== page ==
The response to Scalia’s opinion was swift and overwhelmingly negative—so much so that it led a bipartisan Congress to enshrine the old strict scrutiny standard in federal law just three years later. At the signing ceremony, President Bill Clinton announced that the Religious Freedom Restoration Act, known as RFRA, would “reestablish[ ] a standard that better protects all Americans of faith in the exercise of their religion.”

RFRA bars the government from substantially burdening the exercise of religion unless that burden advances a compelling government interest in the least restrictive way possible. In many ways, religious Americans are better off under RFRA than they were under the old watered-down strict scrutiny standard.

Judges are more inclined to hold the government to RFRA’s demanding standard. For example, in Gonzales v. O Centro Espirita, the Supreme Court unanimously ruled for a religious group that argued its members had the right to use hoasca, a Schedule I hallucinogenic drug—exactly the opposite of the outcome in Smith.

But RFRA isn’t perfect. It only applies to the federal government, and while 21 states have adopted their own versions, not all are as robust as the federal standard, either as written or as interpreted by courts. It’s also a statute rather than a constitutional provision, meaning it could be revised or repealed if the political winds change (and they certainly have changed since 1993).

How Smith Is Hurting Foster Children in Philadelphia

Smith also still comes into play in religious liberty cases, as evident from the Fulton case.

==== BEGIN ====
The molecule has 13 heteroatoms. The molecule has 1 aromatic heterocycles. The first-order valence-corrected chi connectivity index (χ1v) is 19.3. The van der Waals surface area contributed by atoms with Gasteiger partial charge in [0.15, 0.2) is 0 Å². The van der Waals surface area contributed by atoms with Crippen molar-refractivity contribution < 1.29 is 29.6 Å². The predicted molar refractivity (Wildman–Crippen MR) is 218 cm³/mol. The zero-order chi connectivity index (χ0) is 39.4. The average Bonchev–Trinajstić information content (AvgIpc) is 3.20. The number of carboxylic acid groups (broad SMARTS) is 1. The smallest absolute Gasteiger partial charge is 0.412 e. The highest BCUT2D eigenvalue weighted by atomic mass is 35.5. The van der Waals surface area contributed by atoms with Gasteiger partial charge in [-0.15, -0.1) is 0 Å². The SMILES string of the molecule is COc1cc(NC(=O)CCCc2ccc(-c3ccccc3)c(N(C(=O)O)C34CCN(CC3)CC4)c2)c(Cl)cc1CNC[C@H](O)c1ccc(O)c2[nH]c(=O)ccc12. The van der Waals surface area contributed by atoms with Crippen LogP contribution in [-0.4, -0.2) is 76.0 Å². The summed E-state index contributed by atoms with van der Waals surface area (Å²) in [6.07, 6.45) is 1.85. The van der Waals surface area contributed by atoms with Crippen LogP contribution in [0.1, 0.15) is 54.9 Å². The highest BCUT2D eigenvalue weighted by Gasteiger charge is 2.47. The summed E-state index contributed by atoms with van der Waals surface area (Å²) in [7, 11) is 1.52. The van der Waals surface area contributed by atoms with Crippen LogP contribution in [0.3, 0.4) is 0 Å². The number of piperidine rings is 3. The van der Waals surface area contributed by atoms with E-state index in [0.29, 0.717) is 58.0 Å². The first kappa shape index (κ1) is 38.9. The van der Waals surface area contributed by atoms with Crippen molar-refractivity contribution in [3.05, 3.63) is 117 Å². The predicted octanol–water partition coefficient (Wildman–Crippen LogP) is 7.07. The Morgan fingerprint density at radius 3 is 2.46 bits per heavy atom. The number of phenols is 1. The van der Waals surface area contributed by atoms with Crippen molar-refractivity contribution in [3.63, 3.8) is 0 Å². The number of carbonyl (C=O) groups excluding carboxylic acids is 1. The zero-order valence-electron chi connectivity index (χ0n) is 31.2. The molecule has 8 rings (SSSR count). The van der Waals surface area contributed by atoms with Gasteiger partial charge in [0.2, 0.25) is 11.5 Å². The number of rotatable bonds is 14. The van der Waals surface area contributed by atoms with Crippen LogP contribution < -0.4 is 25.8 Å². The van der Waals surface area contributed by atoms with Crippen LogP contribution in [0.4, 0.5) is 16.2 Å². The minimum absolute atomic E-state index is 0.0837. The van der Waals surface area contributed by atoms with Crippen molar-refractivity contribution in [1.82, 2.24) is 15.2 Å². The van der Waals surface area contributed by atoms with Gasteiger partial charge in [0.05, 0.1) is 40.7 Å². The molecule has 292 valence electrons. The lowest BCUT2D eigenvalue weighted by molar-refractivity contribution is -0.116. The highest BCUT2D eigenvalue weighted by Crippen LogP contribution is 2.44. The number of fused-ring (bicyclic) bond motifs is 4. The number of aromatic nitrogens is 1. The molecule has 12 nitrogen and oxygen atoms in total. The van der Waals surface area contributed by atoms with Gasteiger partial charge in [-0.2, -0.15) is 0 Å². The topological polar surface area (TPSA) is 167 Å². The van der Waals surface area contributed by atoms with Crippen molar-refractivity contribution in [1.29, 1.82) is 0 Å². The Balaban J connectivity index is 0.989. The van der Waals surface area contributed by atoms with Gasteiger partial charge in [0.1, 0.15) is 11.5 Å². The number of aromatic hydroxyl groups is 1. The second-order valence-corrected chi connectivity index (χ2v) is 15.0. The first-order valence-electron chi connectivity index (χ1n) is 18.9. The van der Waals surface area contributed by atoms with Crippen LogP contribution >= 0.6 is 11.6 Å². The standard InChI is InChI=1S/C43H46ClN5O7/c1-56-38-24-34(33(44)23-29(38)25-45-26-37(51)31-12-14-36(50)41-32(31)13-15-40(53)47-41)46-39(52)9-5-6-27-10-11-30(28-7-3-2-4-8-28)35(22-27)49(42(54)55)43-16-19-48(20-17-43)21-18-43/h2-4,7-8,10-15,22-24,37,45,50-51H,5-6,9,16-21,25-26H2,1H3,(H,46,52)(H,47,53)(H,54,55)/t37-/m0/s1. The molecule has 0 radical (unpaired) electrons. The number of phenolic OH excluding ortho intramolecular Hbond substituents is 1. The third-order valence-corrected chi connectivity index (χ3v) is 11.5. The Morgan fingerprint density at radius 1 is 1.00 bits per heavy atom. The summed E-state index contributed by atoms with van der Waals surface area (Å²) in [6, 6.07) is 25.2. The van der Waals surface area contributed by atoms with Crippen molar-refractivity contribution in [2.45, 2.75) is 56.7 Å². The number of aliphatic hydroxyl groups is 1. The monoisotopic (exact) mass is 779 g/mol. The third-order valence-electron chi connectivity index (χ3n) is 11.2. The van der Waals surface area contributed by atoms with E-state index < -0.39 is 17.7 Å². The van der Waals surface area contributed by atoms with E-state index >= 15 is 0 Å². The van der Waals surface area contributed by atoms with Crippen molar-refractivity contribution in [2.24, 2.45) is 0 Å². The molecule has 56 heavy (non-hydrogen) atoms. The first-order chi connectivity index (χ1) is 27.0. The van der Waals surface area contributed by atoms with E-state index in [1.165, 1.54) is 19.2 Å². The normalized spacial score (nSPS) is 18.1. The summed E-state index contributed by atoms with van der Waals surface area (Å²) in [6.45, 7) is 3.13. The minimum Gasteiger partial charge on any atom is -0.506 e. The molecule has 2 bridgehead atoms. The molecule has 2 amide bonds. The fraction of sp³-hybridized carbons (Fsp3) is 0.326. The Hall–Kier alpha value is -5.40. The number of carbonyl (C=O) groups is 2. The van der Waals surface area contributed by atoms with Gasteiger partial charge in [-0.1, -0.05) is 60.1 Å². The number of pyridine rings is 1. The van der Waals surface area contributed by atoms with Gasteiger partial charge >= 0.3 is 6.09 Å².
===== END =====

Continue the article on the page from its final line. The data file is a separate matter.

The City of Philadelphia canceled Catholic Social Services’ contract to place kids in foster homes after learning the agency operates in accordance with the Catholic Church’s teachings and would not place kids with same-sex couples. (A same-sex couple had never approached Catholic Social Services, so the dispute is actually entirely hypothetical.)

The Catholic agency sued, arguing this violated its free exercise of religion under the Constitution as well as Pennsylvania’s RFRA. The lower court held that the Catholic agency was not entitled to an exemption from the city’s neutral, generally applicable non-discrimination policy and that it had failed to show the city singled it out for disfavored treatment based on religion.

At the Supreme Court, Catholic Social Services and a few foster parents implored the justices to throw out Smith and replace it with a strict scrutiny standard that a growing consensus maintains is more consistent with the original meaning of the Constitution. Several justices have expressed concerns about Smith. Justice Samuel Alito, joined by Justice Clarence Thomas, Neil Gorsuch, and Brett Kavanaugh, said Smith “drastically cut back on the protection provided by the Free Exercise Clause” in a statement when the court declined to take up a case brought by a football coach who was fired for praying at the 50-yard line after games.

Last month, Thomas cited Smith when he issued a statement respecting the court’s denial of an appeal from a county clerk who refused to issue marriage licenses to same-sex couples in the wake of Obergefell v. Hodges. In 1997, Justice Stephen Breyer dissented from City of Boerne v. Flores, which held that Congress exceeded its authority by extending RFRA to state and local governments.

Breyer said the Supreme Court should have considered whether Smith was correctly decided. That’s not typically the sort of thing you’d say about a ruling you agree with, right?

Naturally, all eyes will be on the newest justice, Amy Coney Barrett, to see if she’s persuaded by the view of her former boss, Justice Scalia, or the argument that Smith cannot be justified under an originalist view of the Constitution. Time will tell whether the Supreme Court will put in place a more demanding, constitutional standard when the government restricts our freedom.

This op-ed was originally published by The Federalist on November 13, 2020.